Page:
Release Date: 26th January 2012
Director: Karan Malhotra
Star Cast: Hrithik Roshan, Sanjay Dutt, Priyanka Chopra, Rishi Kapoor
Rating ***1/2 / 5
Before I begin the review, I have to be brutally honest – I have not yet managed to watch the original 90’s classic cult version with Amitabh Bachchan. Therefore, this review will look at Hrithk Roshan’s Agneepath (as I like to call it – because the film completely belongs to him) as a stand-alone film.
Don’t be mistaken, the film is filled with tragedy and violence and is definitely not for the faint hearted. The story begins in the year 1977 in the small village of Mandwa, where local schoolteacher Dinanath Chauhan (Chetan Pandit) is unjustly killed at the hands of evil villain and drug dealer Kancha (Sanjay Dutt).
His son Vijay witnesses the brutal murder in front of his very eyes and after leaving the village for Mumbai alongside his pregnant mother, he joins a gang belonging to Kancha’s rival run by drug-don Rauf Lala (Rishi Kapoor), in a bid to get revenge for his fathers death.
Fifteen years on we are introduced to Vijay (Hrithik Roshan) who is happy working with a drug dealer and pimp and taking other peoples lives to achieve his own personal goal. Yet the director attempts to show us his softer side by revealing how all of his earnings are given to charity, and through his love for his sister Shiksha and respect for police commissioner Gaitonde (Om Puri).
Amid the dramatic 90’s plot and intense action scenes there is a bit of comedy to ease the tension through Vijay’s love interest Kaali (Priyanka Chopra), who apart from providing a few laughs and looking pretty doesn’t have all that much to do in the film (or have any significance to the plot).
Throughout the film, we hear some gutsy dialogues penned by Piyush Mishra (which were commonly used back in the old days), some very chilling and violent action scenes as the two main gangs cross paths, and witness some great direction by debutant director Karan Malhotra.
Hrithik Roshan is simply brilliant essaying the role of Vijay. While he has that unstoppable violent streak which charges him along to get revenge, we can see the anguish and pain in his eyes as he vows to protect his sister and make Kancha suffer for killing his father. Sanjay Dutt is very menacing as Kancha and you can almost feel a chill down your spine as you see how he’s turned the one-time happy village of Mandwa into something described as being similar to one of Hitler’s concentration camps.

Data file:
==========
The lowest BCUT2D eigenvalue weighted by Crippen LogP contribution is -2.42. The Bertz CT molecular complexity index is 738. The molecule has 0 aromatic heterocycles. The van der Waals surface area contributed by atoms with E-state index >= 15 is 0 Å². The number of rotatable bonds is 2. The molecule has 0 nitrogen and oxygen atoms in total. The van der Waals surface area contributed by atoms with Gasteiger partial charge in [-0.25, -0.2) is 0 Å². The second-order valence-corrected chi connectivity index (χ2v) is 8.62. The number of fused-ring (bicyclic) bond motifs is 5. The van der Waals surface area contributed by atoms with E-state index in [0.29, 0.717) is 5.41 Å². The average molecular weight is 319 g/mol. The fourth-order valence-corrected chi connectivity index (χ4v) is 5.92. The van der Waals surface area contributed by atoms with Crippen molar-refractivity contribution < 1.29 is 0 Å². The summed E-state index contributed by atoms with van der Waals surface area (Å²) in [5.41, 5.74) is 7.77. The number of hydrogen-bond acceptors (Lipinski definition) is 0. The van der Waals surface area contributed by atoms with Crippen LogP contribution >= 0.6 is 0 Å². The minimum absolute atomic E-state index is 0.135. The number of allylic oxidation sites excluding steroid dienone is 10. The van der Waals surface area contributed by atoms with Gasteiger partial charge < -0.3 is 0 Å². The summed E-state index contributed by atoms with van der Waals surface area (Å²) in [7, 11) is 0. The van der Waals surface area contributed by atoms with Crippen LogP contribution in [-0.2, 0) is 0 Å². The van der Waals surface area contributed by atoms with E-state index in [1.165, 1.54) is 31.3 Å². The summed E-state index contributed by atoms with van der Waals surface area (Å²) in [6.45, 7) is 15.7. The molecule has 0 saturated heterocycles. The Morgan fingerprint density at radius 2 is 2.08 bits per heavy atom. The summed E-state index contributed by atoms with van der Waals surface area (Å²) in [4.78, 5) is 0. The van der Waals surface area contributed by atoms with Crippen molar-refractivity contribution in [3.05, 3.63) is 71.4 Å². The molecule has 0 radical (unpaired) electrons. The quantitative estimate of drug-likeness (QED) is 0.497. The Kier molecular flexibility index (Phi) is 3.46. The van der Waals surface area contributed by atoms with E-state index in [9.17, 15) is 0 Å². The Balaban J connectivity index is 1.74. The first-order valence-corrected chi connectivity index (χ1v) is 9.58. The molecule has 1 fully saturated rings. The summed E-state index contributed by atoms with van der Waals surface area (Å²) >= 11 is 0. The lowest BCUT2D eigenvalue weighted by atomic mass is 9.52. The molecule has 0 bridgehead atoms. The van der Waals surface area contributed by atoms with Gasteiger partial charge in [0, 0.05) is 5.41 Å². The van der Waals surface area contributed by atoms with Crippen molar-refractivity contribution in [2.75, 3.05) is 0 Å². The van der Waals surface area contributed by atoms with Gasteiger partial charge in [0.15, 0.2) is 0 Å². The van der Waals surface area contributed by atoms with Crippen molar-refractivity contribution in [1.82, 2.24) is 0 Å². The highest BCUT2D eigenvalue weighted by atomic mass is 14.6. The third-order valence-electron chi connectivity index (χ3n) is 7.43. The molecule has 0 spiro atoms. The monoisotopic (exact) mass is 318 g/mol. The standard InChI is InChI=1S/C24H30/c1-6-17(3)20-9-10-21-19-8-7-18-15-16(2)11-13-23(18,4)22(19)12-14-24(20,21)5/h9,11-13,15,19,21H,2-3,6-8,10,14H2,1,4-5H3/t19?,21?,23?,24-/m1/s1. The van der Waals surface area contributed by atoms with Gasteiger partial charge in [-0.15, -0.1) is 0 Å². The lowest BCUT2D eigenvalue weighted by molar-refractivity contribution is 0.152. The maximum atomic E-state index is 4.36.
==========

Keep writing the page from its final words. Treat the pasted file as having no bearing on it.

The real surprise for me was seeing Rishi Kapoor playing the role of mafia Rauf Lala. It’s astonishing to see a man who was never associated with negative roles just glide through effortlessly! He proves yet again just how good of an actor he is. Chetan Pandit was also a great choice to play the masterji, while Arish Bhiwandiwala, who portrays the young Vijay, is superb. Om Puri and Priyanka Chopra do well with what they have.
The negatives for me were sadly the songs. Although choreographed well and composed well by Ajay and Atul Gogavale, sadly they unnecessarily ate into the already extended timely length of the film. And even though Vijay’s relationship with Shiksha was touching, it was a little over the top to see the entire chawl celebrating the birthday of a girl who hadn’t even visited them yet.
The film begins with a tragedy and sadly also ends on a tragic note with the original Agneepath poem. Whether or not you’ve seen the original – go watch this one for Hrithik Roshan!
Check out the video below to hear the public review on Agneepath: